I was driven to understand those missing steps between sunshine and sugar; PCBs and having to kill 30,000 cows.  Biochemical mysteries:  photosynthesis, pesticide poisoning, water quality – all propelled me through semesters of  chemistry, physics, genetics, organic chemistry, biochemistry, cell biology and plant cell biology, limnology, ecology, developmental biology and more. I still think things like electron transport, DNA synthesis, phytochemcials – it’s bio-magical. And while I’ve come to understand the ranching decisions that drove someone to risk the lives of thousands to make a few bucks, I still think the result is horrific.

Along with the science, there was always the relationship between human and environmental health. Our daily activities:  farming, industry, golfing, cleaning the house, washing the car — they all have a direct impact on the health of our water. The health of our water and the chemicals dissolved within have a direct impact on the health of us.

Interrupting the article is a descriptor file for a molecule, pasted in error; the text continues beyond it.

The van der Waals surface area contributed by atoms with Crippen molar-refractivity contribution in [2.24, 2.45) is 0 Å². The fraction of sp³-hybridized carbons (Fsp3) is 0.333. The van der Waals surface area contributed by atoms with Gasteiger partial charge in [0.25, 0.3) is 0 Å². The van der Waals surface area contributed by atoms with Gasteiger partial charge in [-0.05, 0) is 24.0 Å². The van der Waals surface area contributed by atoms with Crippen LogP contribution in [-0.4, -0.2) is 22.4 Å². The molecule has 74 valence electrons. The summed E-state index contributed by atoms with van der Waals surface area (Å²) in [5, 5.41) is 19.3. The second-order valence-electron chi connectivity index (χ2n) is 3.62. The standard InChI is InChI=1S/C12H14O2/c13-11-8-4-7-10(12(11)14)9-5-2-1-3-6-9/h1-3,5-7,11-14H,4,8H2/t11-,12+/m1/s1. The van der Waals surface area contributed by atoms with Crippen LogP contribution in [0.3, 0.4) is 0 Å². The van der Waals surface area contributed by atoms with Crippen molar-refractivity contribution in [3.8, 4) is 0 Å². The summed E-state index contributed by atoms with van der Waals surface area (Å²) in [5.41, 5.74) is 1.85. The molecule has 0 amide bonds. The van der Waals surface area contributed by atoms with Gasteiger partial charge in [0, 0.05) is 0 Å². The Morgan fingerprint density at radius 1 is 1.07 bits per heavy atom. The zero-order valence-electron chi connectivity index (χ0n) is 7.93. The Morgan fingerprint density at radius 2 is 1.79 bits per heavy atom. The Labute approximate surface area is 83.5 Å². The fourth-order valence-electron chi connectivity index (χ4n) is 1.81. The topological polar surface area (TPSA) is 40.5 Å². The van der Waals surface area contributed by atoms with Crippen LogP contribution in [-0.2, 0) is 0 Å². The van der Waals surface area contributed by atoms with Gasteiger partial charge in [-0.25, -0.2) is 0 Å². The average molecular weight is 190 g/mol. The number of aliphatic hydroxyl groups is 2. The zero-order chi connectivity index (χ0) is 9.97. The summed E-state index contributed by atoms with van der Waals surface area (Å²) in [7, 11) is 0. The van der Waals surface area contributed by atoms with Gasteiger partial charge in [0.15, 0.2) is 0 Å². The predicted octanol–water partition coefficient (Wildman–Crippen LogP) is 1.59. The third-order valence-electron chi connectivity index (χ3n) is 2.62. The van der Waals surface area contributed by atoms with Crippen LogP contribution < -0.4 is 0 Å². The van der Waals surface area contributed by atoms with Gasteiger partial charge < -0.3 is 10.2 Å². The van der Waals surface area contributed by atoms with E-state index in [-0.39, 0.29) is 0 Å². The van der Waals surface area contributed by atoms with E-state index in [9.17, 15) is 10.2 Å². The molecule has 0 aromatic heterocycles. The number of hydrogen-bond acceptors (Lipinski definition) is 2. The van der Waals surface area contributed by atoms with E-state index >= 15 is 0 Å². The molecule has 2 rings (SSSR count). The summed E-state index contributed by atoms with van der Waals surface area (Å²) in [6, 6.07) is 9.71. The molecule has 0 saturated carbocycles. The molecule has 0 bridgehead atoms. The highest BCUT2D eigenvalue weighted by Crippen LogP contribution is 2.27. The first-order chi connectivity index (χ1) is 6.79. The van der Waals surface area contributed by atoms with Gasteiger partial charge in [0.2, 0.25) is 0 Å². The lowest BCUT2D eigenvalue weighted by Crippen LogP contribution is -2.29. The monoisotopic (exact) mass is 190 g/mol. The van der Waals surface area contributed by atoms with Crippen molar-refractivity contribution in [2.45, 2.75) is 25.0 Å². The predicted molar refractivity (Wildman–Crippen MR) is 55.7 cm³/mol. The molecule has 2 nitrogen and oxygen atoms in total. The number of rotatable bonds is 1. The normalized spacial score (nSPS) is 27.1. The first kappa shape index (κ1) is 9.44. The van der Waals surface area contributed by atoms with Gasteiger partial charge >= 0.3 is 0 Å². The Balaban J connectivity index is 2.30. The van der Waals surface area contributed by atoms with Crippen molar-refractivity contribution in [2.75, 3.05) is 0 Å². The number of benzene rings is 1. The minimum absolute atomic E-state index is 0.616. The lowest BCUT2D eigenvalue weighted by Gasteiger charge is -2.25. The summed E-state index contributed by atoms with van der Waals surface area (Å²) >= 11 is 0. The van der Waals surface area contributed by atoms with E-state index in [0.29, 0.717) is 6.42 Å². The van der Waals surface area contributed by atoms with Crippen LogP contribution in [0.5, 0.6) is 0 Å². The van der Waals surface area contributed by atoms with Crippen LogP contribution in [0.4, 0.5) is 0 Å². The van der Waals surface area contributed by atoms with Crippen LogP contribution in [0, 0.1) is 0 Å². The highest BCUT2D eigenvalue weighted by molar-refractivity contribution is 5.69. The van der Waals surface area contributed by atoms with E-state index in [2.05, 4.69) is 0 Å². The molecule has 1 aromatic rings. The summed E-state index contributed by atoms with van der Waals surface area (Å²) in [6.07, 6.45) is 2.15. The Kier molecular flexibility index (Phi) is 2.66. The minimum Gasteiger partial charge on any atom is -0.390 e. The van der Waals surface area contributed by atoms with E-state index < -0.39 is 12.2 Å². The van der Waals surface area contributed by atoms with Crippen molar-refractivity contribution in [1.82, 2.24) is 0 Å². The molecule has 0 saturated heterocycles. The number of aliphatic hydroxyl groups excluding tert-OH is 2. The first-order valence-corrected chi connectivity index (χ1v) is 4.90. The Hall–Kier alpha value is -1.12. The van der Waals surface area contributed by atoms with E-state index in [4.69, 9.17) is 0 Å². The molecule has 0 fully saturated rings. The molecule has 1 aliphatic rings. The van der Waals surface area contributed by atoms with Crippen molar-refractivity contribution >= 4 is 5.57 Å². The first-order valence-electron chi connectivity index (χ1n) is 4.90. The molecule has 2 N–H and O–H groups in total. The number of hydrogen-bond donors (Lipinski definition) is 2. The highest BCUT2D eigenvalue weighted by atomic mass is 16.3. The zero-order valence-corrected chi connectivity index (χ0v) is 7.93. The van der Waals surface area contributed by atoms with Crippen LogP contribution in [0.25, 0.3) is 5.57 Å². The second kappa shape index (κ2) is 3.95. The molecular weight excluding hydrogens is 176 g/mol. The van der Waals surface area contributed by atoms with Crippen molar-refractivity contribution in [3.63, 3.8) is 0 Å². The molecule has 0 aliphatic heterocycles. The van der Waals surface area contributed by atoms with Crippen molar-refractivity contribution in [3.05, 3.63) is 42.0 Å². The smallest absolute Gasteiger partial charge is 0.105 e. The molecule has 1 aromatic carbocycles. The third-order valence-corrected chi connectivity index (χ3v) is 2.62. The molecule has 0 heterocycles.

In a graduate-level conservation class taught by Terry Root ( I took the course as an undergrad – I was that determined to increase my understanding, I risked competing with grad students. ) I learned that the most effective way for one human to make a difference at the ecological scale is to become a teacher. To show by example. Famous conservation biologist after famous conservation biologist visited the small group of students over lunch and then for an hour long conversation. The take home message of Paul Ehrlich, Steven Price, E. O. Wilson, etc. etc. was the same. The only way we’ll be able to change what happens on-the-ground is to be a communicator and educator of regular folk. We needed to reach kids, and most importantly, across the world, we needed to be a teacher-preacher to the daily decision-makers for families. Because it’s the daily activities of the collective families that have the greatest impact on the environment. For each issue, we needed to find the lever that would change behavior.

I was compelled to become a teacher. We needed to reach communities and help them make short-term decisions that would benefit long-term outcomes. It wasn’t in my original plan, but I received a secondary science teaching certification. Luckily, I had excellent mentors.